Q: Your designs often reflect a unique cultural perspective. How do you incorporate elements of culture into your collections, and what role does cultural diversity play in your work?

A: My cultural heritage is rooted in Central Europe (Hungary), and I spent (my first) 30 years there. The overall aesthetics of my work are rooted within that culture. Also throughout my 10 years in fashion, I had the chance to showcase my collections in multiple different cities/countries, in order of events Vancouver, New York, San Francisco, Houston, Paris, London, I encountered models, photographers, make-up artists, hair stylists of so many different cultures, International Fashion Weeks are beautifully diverse in my experience, so I am sure my visions got gradually adjusted to have a more global style. I definitely feel that now that I have been in and around New York City for 5 years, my designs are more vibrant, more colorful, and I do think that I honestly did not even know I had these colors in me. The female role models that I depict, who are the protagonists of my collections, are usually all strong but at the same time vulnerable female characters, and I feel that it is beautiful to show her through models from different cultural backgrounds, as you see them in my campaign photos and runway shows.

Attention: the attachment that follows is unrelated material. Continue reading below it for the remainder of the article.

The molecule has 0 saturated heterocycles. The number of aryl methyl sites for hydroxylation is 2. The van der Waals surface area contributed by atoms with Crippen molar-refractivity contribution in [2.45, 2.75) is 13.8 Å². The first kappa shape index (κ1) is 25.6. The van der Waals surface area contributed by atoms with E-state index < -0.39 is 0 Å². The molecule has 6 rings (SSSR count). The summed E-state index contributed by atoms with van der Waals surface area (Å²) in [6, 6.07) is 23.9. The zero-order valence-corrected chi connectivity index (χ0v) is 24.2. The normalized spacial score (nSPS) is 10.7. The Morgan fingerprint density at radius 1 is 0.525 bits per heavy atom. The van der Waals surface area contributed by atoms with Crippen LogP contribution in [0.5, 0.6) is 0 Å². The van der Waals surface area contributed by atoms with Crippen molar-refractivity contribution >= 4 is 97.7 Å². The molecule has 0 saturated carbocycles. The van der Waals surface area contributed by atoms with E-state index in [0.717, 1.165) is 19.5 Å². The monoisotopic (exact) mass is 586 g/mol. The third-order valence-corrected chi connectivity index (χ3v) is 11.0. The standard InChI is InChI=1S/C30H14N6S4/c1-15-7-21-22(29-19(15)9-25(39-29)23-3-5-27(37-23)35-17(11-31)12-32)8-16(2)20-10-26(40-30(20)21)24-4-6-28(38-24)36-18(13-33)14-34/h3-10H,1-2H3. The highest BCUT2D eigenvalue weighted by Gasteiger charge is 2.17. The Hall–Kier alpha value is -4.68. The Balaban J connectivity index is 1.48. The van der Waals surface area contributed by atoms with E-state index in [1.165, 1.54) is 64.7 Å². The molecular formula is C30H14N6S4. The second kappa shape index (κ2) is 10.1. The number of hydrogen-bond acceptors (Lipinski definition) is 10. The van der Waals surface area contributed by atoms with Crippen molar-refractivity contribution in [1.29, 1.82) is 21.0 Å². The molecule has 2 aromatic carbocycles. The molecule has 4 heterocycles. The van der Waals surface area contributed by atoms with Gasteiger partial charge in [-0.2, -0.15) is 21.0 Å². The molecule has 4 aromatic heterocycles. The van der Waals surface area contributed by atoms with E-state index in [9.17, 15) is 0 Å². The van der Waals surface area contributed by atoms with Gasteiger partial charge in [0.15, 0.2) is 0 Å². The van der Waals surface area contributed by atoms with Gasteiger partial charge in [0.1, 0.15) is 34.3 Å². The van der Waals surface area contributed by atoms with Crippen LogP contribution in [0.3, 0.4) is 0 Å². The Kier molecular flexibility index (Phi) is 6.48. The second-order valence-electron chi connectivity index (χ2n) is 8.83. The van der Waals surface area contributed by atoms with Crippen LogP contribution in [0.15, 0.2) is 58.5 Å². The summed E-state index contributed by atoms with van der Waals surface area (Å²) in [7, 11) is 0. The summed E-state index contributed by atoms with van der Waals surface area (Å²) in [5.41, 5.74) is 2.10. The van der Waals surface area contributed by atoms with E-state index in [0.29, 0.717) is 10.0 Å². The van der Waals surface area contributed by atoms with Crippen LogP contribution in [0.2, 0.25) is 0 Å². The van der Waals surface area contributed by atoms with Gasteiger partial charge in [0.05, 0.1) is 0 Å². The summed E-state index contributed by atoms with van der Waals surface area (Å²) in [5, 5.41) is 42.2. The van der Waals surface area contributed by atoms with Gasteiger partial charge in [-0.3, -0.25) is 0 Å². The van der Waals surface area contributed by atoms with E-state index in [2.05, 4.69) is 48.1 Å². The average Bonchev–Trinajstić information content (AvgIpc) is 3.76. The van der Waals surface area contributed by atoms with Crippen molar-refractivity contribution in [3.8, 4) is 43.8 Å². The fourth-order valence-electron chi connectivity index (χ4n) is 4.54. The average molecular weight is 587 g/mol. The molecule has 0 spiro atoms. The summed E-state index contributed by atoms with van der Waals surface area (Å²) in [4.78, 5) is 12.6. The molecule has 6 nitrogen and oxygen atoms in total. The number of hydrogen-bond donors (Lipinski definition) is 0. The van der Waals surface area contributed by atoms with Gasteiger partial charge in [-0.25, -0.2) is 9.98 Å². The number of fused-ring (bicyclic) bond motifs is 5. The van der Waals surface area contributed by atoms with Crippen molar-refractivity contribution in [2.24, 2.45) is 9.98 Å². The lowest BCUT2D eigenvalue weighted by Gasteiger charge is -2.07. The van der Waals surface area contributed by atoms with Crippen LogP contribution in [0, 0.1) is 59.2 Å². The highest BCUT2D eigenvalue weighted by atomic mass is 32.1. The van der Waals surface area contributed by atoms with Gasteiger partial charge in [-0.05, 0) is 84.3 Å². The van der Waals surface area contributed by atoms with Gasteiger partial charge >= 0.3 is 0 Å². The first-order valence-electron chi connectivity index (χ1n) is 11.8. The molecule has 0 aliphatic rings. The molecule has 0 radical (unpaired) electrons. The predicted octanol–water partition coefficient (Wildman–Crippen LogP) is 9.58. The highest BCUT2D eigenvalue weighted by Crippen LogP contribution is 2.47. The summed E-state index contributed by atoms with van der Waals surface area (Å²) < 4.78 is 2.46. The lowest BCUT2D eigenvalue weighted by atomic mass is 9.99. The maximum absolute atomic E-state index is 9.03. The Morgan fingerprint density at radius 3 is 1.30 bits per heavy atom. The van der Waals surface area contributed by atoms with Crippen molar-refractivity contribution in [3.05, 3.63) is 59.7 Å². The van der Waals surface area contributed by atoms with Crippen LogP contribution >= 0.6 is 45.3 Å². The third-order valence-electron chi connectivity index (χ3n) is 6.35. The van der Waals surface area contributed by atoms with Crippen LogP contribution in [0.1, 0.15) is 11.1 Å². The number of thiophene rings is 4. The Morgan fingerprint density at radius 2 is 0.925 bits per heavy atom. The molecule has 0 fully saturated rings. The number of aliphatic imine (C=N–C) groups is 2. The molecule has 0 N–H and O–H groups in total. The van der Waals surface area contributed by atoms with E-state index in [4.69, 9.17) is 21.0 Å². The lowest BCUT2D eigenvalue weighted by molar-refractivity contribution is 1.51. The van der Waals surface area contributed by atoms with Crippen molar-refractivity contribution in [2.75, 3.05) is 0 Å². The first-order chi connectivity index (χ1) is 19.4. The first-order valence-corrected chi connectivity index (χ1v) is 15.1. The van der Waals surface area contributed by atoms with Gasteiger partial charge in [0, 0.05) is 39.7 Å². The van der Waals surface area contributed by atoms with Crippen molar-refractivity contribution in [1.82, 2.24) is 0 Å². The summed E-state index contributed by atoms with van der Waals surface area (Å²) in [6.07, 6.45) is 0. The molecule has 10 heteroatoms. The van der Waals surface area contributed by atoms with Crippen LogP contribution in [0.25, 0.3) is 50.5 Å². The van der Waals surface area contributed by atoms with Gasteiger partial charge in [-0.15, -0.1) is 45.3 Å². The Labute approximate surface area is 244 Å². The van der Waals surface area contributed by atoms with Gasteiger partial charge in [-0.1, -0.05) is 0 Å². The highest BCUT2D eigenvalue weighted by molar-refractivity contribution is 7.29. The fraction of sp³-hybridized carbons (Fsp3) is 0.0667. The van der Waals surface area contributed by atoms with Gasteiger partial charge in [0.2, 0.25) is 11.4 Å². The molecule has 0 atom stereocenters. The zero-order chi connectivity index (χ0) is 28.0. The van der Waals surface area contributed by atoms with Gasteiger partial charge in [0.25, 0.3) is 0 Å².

The New Collection can be seen here:
Follow Viktoria via Instagram 
Photography: Dobrin Marchev 
Model: Daphne Marleen
BC_marleen_ with Only One Talent Management @via Mary Vogt
MUA: Toby Klinger
Retoucher: Olena Bulavenko
Studio: Hudson Yards Loft, New York